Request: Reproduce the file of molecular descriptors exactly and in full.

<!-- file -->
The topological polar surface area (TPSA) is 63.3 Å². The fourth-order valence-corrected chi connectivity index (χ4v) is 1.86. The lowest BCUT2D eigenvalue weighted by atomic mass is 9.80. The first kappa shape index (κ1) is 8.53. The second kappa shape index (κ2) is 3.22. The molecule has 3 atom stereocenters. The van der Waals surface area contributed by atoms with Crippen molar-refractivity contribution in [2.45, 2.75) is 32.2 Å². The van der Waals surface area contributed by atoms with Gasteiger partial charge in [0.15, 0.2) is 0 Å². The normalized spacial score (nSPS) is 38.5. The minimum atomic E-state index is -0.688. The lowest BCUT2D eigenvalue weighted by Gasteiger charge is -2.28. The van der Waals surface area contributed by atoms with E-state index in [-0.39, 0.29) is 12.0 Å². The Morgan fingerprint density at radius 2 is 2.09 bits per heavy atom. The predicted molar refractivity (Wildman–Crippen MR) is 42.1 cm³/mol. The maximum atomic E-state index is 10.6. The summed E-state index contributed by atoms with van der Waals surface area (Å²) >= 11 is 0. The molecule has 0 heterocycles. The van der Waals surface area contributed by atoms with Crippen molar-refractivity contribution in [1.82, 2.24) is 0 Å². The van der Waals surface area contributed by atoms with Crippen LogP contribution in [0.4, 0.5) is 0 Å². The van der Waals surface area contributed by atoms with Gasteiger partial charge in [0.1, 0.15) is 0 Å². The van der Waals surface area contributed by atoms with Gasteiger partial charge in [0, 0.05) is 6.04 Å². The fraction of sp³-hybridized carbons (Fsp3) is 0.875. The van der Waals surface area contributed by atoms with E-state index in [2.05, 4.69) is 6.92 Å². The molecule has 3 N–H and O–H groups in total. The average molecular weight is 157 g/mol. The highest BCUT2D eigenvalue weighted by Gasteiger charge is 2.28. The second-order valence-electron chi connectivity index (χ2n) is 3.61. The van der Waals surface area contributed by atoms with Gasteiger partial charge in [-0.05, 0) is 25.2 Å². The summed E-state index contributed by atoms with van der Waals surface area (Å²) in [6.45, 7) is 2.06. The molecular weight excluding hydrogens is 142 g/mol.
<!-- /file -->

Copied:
The topological polar surface area (TPSA) is 63.3 Å². The fourth-order valence-corrected chi connectivity index (χ4v) is 1.86. The lowest BCUT2D eigenvalue weighted by atomic mass is 9.80. The first kappa shape index (κ1) is 8.53. The second kappa shape index (κ2) is 3.22. The molecule has 3 atom stereocenters. The van der Waals surface area contributed by atoms with Crippen molar-refractivity contribution in [2.45, 2.75) is 32.2 Å². The van der Waals surface area contributed by atoms with Gasteiger partial charge in [0.15, 0.2) is 0 Å². The normalized spacial score (nSPS) is 38.5. The minimum atomic E-state index is -0.688. The lowest BCUT2D eigenvalue weighted by Gasteiger charge is -2.28. The van der Waals surface area contributed by atoms with E-state index in [-0.39, 0.29) is 12.0 Å². The Morgan fingerprint density at radius 2 is 2.09 bits per heavy atom. The predicted molar refractivity (Wildman–Crippen MR) is 42.1 cm³/mol. The maximum atomic E-state index is 10.6. The summed E-state index contributed by atoms with van der Waals surface area (Å²) >= 11 is 0. The molecule has 0 heterocycles. The van der Waals surface area contributed by atoms with Crippen molar-refractivity contribution in [1.82, 2.24) is 0 Å². The van der Waals surface area contributed by atoms with Crippen LogP contribution in [0.4, 0.5) is 0 Å². The van der Waals surface area contributed by atoms with Gasteiger partial charge in [0.1, 0.15) is 0 Å². The van der Waals surface area contributed by atoms with Gasteiger partial charge in [0, 0.05) is 6.04 Å². The fraction of sp³-hybridized carbons (Fsp3) is 0.875. The van der Waals surface area contributed by atoms with E-state index in [2.05, 4.69) is 6.92 Å². The molecule has 3 N–H and O–H groups in total. The average molecular weight is 157 g/mol. The highest BCUT2D eigenvalue weighted by Gasteiger charge is 2.28. The second-order valence-electron chi connectivity index (χ2n) is 3.61. The van der Waals surface area contributed by atoms with Gasteiger partial charge in [-0.05, 0) is 25.2 Å². The summed E-state index contributed by atoms with van der Waals surface area (Å²) in [6.45, 7) is 2.06. The molecular weight excluding hydrogens is 142 g/mol.